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Proceedings Paper

Real Time Floating Point Computing-A Philosophy For Implementations
Author(s): Charles M. Rader
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Paper Abstract

The exact definition of floating point computation has always varied from one computer to another and from one implementation to another. However, three points are common to almost all systems in use today: 1) representation of numbers by a multiplier and an exponent, with fixed integer base, 2) restriction of multiplier magnitude range (l/b,l) for uniqueness, 3) unique representation of zero. To implement the four operations, addition, subtraction, multiplication and division, for floating point, whether in hardware or in software, a worst case time can be identified which, for addition and subtraction, is often much larger than the average expected execution time, and which must be provided for in a real time system. An examination of the loss in accuracy associated with approximations which reduce these worst case times has led to a re-examination of an old idea, unnormalized floating point arithmetic, in the light of availability of modern hardware. We find that a system something like unnormalized floating point arithmetic is just right for most signal processing applications.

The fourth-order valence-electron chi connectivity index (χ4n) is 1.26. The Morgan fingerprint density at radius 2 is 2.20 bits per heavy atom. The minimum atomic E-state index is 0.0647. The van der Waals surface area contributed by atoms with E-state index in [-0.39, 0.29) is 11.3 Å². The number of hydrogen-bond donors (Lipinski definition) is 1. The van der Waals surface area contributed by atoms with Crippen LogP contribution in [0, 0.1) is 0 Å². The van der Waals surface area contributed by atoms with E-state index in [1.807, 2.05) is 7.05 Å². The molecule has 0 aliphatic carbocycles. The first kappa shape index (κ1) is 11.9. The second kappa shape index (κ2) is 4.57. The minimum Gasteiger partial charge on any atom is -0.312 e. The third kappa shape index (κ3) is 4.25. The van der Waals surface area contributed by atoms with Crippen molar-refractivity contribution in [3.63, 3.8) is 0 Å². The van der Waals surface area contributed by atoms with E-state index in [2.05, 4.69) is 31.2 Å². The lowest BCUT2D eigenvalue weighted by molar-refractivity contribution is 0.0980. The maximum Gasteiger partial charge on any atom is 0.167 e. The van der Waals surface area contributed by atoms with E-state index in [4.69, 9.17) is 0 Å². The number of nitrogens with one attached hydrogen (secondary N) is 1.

Paper Details

Date Published: 8 December 1978
PDF: 5 pages
Proc. SPIE 0154, Real-Time Signal Processing I, (8 December 1978); doi: 10.1117/12.938244
Show Author Affiliations
Charles M. Rader, Massachusetts Institute of Technology (United States)

Published in SPIE Proceedings Vol. 0154:
Real-Time Signal Processing I
T. F. Tao, Editor(s)

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